The network’s “empowerment initiatives” team — which focuses primarily on health and educational programming — began looking for partners to help their audience find coverage last year. Univision ultimately went with the California Endowment and the Ford Foundation, launching in earnest last April. The company makes no bones about what they were trying to do. Empowerment Initiatives Director Stephen Keppel told BuzzFeed that the company thinks “it’s better to have health insurance than not to have it” and because of the high number of uninsured Latinos, it was an important initiative for them to take on.

More here

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BBC: Vladmir Putin: The Rebuilding Of ‘Soviet’ Russia

On 16 August 1999, the members of Russia’s parliament – the State Duma – met to approve the candidacy of a prime minister. They heard the candidate’s speech, they asked him a few questions, and they dutifully confirmed him in the position. This was President Boris Yeltsin’s fifth premier in 16 months, and one confused party leader got the name wrong. He said he would support the candidacy of Stepashin – the surname of the recently sacked prime minister – rather than that of his little-known successor, before making an embarrassing correction.

If even leading Duma deputies couldn’t remember the new prime minister’s name, you couldn’t blame the rest of the world if it didn’t pay much attention to his speech. He was unlikely to head the Russian government for more than a couple of months anyway, so why bother? That man was a former KGB officer, Vladimir Putin, and he has been in charge of the world’s largest country, as president or prime minister, ever since. Few realised it at the time, because few were listening, but that speech provided a blueprint for pretty much everything he has done, for how he would re-shape a country that was perilously close to total collapse.

More here

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Scott Keyes: It Saves Millions To Simply Give Homeless People A Place To Live

It is cheaper to give homeless people a home than it is to leave them on the streets. That’s not just the opinion of advocates working to end homelessness, nor is it the opinion of homeless people themselves. It is a fact that has been borne out by studies across the country, from Florida to Colorado and beyond. The latest analysis to back up this fact comes out of Charlotte, where researchers from the University of North Carolina Charlotte examined a recently constructed apartment complex that was oriented towards homeless people.

Moore Place opened in 2012 with 85 units. Each resident is required to contribute 30 percent of his or her income, which includes any benefits like disability, veterans, or Social Security, toward rent. The rest of the housing costs, which total approximately $14,000 per person annually, are covered by a mix of local and federal government grants, as well as private donors. In the first year alone, researchers found that Moore Place saved taxpayers $1.8 million. These savings comes from improvements in two primary areas: health care and incarceration.

More here

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Sara Fischer: Biden: Undocumented Immigrants ‘Already American Citizens’

Vice President Joe Biden echoed the West Wing’s “we can’t wait” mantra Thursday, telling a crowd at the Hispanic Chamber of Commerce Summit that “undocumented aliens” are already American citizens. “You know, 11 million people that are living in the shadows. I believe they’re already Americans citizens,” Biden said. “These people are just waiting, waiting for a chance to be able to contribute fully. And by that standard, 11 million undocumented aliens are already Americans in my view.”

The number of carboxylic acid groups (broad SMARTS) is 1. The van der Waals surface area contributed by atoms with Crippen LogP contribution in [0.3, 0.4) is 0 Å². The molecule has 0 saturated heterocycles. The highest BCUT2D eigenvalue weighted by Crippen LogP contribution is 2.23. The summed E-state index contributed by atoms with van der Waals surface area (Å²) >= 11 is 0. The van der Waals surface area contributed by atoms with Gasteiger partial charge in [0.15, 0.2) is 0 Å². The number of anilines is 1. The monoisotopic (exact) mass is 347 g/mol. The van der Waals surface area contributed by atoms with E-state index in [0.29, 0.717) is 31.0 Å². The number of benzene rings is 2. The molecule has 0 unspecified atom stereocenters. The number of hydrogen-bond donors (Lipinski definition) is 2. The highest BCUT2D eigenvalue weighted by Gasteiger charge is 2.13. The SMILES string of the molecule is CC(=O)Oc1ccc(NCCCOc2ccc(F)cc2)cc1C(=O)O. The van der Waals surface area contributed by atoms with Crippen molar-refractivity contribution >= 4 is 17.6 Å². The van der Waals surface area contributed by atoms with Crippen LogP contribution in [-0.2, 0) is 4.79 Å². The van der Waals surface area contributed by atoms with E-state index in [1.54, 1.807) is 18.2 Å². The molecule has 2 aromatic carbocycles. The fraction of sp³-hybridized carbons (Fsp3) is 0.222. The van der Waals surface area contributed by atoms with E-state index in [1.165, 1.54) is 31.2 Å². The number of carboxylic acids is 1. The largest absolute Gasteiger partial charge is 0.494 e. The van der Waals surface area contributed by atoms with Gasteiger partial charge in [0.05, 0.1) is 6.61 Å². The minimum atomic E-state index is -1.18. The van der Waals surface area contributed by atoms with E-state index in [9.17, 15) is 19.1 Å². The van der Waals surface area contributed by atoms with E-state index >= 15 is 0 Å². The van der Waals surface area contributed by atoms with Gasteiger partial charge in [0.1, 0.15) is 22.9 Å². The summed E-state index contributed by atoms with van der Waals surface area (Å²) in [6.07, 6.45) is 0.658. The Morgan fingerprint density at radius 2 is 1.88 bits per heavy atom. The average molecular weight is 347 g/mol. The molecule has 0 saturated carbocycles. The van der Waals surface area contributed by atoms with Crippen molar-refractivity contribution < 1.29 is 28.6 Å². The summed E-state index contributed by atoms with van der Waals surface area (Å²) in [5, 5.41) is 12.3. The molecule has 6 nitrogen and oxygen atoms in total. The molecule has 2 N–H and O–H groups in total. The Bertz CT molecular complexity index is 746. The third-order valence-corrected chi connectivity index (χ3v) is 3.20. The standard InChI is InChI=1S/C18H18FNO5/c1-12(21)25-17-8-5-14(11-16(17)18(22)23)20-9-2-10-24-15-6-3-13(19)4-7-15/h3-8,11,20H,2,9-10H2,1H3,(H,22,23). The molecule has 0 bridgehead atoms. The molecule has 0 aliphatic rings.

Citing the contribution Hispanics have made to the American economy, Biden stressed the importance of passing immigration reform sooner rather than later, arguing, “It’s the single most significant thing we can do. It’s a game-changer financially for the country.”“Just this one act alone, if we pass the Senate bill, can extend Social Security solvency by two years.” Biden said. “Even Republicans think we should pass the Senate bill,” he later added.

More here

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Chris Geidner: Federal Appeals Court Rejects Challenge To Texas Abortion Restrictions

A federal appeals court rejected Planned Parenthood’s challenge to Texas’ restrictive abortion law passed last summer, save for one small exception. Thursday’s unanimous decision of a three-judge panel of the 5th Circuit Court of Appeals reversed a trial court decision from October finding two provisions in the law unconstitutional.

Planned Parenthood challenged two provisions: One required physicians performing abortions to have admitting privileges “at a hospital no more than thirty miles from the location where the abortion is provided.” The second provision limited medication abortions by requiring that, with few exceptions, abortion-inducing drugs only be used when they “comply with the protocol authorized by the Food and Drug Administration (FDA).”

More here

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Michael Cohen: Obama’s Not-Another-Cold-War-Vision: Don’t Hate The Players – Play The Game

From the day Barack Obama took office, his approach to American foreign policy has vacillated between a seemingly irreconcilable set of impulses. There’s been the sentimentalist agitating for reductions in nuclear weapons, calling for a more modest approach – and the commander-in-chief ramping up the US drone war, surging in Afghanistan, going far beyond his mandate to affect regime change in Libya. There was the lawyer and internationalist drawing a redline on Syria’s use of chemical weapons – and the hard-headed realist who, to date, has assiduously avoided any policy that would risk miring the US in that country’s bloody civil war. Yesterday in Brussels, as Obama spoke about the proper response to Russia’s seizure of Crimea, those contending instincts were once again on stark display.